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Default More berries mean a hard winter - old wives tale? (old winter have)


::
:: there is a theory that extra berries on the shrubs means a hard
:: winter and nature is taking care of all the birds etc.
:
: more likely shrub trying to increase its chances of propagating I
: should have thought

And even though it's a quaint idea.... shrubs haven't got any better
forecasters than the met office, or a crystal ball
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5 7th September 02:34
kay easton
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Default More berries mean a hard winter - old wives tale? (old winter have viburnum)


In article <c4jt1n$2hd5ia$1@ID-122774.news.uni-berlin.de>, David W.E.
Roberts <nospam@talk21.com> writes


otoh - we're now in the breeding season and food requirements are high
otoh - fruit feeders have other sources, such as nectar from nipping off
buds, and oozing sap from wounds in trees.

You could always provide substitutes - raisins and sultanas (blackbirds
and starlings appear fond of these), and the last of your stored apples
which are beginning to go off.

It won't be many more weeks before we're back in the fruit season with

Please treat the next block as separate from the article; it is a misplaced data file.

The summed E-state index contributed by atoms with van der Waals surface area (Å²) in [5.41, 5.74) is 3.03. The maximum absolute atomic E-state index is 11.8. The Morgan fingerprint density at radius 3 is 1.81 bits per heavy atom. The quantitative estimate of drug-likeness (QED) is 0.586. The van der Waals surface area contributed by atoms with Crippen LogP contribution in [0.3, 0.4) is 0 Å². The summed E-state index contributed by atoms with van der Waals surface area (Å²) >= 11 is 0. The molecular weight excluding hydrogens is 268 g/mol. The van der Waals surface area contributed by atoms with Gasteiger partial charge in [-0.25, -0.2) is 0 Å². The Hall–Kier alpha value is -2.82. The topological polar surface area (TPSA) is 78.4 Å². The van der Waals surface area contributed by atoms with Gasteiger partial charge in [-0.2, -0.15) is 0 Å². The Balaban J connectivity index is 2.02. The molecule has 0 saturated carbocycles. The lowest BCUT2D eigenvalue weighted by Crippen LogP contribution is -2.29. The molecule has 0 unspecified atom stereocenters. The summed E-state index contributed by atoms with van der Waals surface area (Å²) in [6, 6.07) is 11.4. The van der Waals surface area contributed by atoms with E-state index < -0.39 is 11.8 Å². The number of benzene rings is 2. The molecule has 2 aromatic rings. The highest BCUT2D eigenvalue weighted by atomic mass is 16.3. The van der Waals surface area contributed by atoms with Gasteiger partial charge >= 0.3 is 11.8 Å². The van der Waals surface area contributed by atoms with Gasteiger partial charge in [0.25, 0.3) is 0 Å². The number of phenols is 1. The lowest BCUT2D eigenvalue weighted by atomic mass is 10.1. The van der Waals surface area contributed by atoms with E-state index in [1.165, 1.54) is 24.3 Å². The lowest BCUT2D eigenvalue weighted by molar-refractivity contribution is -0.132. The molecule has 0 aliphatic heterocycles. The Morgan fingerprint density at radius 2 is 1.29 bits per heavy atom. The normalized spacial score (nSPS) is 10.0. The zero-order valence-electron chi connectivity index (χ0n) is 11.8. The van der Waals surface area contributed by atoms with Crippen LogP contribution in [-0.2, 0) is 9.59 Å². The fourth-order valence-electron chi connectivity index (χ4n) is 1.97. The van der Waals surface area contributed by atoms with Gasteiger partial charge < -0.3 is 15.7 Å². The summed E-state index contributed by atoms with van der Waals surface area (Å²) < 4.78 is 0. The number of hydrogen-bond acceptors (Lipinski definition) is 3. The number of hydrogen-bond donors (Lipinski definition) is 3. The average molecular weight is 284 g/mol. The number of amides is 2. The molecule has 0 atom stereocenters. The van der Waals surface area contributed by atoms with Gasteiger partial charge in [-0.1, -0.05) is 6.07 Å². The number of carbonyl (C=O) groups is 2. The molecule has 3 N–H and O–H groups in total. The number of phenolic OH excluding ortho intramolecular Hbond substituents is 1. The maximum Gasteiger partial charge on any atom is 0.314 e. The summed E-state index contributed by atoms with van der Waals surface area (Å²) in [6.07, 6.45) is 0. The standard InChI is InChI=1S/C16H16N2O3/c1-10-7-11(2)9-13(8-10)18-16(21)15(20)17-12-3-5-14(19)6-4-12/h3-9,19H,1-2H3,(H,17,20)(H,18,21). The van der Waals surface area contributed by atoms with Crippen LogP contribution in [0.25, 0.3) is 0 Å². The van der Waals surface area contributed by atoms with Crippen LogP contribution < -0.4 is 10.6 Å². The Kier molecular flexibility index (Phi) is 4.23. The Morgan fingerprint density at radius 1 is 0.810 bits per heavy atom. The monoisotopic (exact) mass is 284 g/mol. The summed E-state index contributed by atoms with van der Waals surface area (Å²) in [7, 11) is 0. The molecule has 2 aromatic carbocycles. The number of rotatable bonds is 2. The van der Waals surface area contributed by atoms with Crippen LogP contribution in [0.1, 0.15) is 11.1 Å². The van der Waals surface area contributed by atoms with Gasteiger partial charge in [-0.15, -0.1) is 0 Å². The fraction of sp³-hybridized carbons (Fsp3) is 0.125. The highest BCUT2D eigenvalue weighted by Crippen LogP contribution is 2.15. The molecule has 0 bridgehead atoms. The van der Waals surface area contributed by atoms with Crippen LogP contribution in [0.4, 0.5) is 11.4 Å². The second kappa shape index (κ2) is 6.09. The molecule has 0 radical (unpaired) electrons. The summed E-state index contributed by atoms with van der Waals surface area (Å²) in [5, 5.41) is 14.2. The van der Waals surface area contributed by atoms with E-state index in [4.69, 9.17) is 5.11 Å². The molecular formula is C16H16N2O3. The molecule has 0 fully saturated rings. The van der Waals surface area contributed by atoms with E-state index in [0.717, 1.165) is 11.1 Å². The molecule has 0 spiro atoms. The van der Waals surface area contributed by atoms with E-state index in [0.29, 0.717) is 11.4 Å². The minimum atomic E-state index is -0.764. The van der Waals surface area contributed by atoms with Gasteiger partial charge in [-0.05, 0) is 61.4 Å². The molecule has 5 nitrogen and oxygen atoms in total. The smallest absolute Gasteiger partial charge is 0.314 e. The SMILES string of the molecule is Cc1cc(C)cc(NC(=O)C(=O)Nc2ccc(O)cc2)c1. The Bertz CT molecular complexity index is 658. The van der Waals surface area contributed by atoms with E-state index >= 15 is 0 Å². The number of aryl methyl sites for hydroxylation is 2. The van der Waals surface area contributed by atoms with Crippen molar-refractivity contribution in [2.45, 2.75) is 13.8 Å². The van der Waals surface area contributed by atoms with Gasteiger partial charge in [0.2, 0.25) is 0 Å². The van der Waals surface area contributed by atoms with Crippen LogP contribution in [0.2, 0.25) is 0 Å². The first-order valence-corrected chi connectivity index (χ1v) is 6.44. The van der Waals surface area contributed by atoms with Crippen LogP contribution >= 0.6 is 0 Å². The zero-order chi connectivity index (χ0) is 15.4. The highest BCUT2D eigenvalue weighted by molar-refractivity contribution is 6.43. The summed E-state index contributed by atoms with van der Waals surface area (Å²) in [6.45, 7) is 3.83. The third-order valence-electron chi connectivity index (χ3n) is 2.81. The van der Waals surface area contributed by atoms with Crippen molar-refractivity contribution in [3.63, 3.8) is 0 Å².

the first of the strawberries.

IME cotonoeaster and viburnum are a last resort - which is why you still
have berries on them now!
--
Kay Easton

Edward's earthworm page:
http://www.scarboro.demon.co.uk/edward/index.htm
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6 7th September 22:26
bella
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Posts: 1
Default More berries mean a hard winter - old wives tale? (old winter live)


Or else it's all relative... a nice summer always seems to be followed by a
horrible winter... but then, I despise winter in all its forms: mild or
harsh... they're all cold and miserable. (so why the hell do I choose to
live in Winnipeg?!)
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7 9th September 02:47
roy bailey
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Default More berries mean a hard winter - old wives tale? (old winter have large sycamore)


In article <c4jt1n$2hd5ia$1@ID-122774.news.uni-berlin.de>, David W.E. Roberts
<nospam@talk21.com> writes


I think that is the reason.

We have three large sycamore trees adjoining the garden and I have never seen so
many of their germinating seeds before. They are everywhere - growing on the